It seems so foreign to me that anyone could think this was ok! Granted, I do want to impeach Bush and Cheney, and sent them off to Guantanamo, but that's a different story. Whose brilliant idea was it to put a tent up in the zoo and tell these people they belonged there? It doesn't seem that it could even be an act of stupidity, to me. It was either done out of meanness, or bigotry. Either way is inexcusable. And the story goes downhill from there:
Roger Bouka Owoko from the Congolese Observatory of Human Rights said the pygmies were having to collect firewood in the zoo to cook their food, and were being stared at and filmed by tourists and passers-by.
On a better note, JM Bell has 100 reasons why Kirk is better than Picard. I'm not saying I agree with all of them, but #59, 55, 22, 18 and 3 are pretty good.
Thursday, July 12, 2007
Last year was the first time I'd attended one. I went as a volunteer with Pete Ashdown's booth. I really had no idea what to expect. It turned out to be a great day, though. Timmy met Jenica there. Well, they actually met at the Cinco de Mayo parade, but this was really when they hit it off, and started dating. We had a lot of excited people come by the booth, hopeful that maybe Pete really could oust Orrin. That didn't happen, but I have no doubt it will next time.
Anyway, I'm excited at the number of volunteers that have signed up, and I think Saturday will be a great day for us. I look forward to some very interesting conversations.
Tuesday, July 03, 2007
Too harsh? Really, 2 years in prison for (covering up for those) having outed an undercover CIA officer, putting her and her family's lives at risk, and other CIA officers lives at risk, and harming the security of our country was too harsh. Everyone who had a part in this crime is a traitor to the United States. And 2 years is too harsh? Is that perhaps because Bush himself was a party to the crime?
What about the truly excessive sentence that Weldon Angelos recieved? If Bush will display public "compassion" for anyone, why not for the thousands upon thousands of Iraqis who have lost their lives because of the occupation of their country? Or the thousands more who probably will?
How can the people of our country sit by and watch Bush give a "Get out of jail free" card to those in his administration, and ignore the fact that his Vice President seems to have invented a "4th branch of government", which puts him above the law? Why are we not "in the streets banging pots and pans"? Why are we not rioting and taking our country back from George W Bush? I really, truly do not get it.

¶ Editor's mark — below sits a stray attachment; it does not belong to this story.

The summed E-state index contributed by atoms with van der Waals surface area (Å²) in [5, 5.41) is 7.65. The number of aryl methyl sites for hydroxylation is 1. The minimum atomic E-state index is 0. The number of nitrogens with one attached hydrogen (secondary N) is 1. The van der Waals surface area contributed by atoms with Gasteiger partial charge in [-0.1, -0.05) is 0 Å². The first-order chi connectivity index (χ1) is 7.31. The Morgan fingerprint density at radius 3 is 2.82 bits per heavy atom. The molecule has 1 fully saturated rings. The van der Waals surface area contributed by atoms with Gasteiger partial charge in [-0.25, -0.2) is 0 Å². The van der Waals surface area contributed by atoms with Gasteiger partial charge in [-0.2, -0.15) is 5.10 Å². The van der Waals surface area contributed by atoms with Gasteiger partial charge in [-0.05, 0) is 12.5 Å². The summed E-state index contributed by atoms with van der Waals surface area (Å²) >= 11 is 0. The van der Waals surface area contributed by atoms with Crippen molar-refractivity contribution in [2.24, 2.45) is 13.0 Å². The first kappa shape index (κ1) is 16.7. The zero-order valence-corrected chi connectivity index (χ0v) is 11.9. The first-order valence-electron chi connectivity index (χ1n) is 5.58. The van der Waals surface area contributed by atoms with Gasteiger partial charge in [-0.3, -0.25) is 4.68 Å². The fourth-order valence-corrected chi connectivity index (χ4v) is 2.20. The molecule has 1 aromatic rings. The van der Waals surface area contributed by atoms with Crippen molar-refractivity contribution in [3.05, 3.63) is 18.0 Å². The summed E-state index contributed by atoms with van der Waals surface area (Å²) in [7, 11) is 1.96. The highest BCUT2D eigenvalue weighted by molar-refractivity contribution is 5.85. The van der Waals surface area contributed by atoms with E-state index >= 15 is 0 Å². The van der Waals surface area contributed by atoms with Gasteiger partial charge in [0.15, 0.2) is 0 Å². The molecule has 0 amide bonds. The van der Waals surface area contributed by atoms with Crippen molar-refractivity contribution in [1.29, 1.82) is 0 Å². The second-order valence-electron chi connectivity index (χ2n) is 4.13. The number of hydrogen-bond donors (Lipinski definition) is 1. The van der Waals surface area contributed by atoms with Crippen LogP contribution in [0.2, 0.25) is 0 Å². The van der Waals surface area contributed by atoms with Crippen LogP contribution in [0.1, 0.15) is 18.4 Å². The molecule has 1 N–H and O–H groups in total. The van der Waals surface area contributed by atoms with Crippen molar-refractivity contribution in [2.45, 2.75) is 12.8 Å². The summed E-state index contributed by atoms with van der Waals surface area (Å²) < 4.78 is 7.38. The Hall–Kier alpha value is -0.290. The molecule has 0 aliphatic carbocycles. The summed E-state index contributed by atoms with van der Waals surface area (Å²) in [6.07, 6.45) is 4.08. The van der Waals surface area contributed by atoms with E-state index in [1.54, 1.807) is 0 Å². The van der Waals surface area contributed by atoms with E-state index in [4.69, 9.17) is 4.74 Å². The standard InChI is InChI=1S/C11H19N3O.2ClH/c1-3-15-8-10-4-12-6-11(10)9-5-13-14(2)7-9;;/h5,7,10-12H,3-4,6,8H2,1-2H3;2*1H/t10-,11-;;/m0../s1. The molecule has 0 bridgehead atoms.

I feel like the only thing I can personally do right now is support Barack Obama's candidacy for president. I only worry that it will be too late before he or another person takes office. Even if it's not too late in general for the revival of the great country we should be, it will be too late for our fallen soldiers, for the heartbreak of their families, for America to prove that we are a country run by the people, and for yesterday to not be a day that goes down in history as a giant mistake. And we have 18 more months for Bush to continue to try to beat his own records at making mistakes. Perhaps, instead of praying for rain, we should direct our prayers to the future of our country.
I can only hope that our country is turned around enough that, in 20 years, I can tell my children about the mistakes that Bush made, and how they impacted us all. So that when they cast their votes for president, maybe they'll have more foresight than most of the country did in 2004.
Update: BBC News is reporting:
On Tuesday Mr Bush declined to rule out a complete pardon for Libby at a later time.
"As to the future I rule nothing in and nothing out," he told journalists in Washington.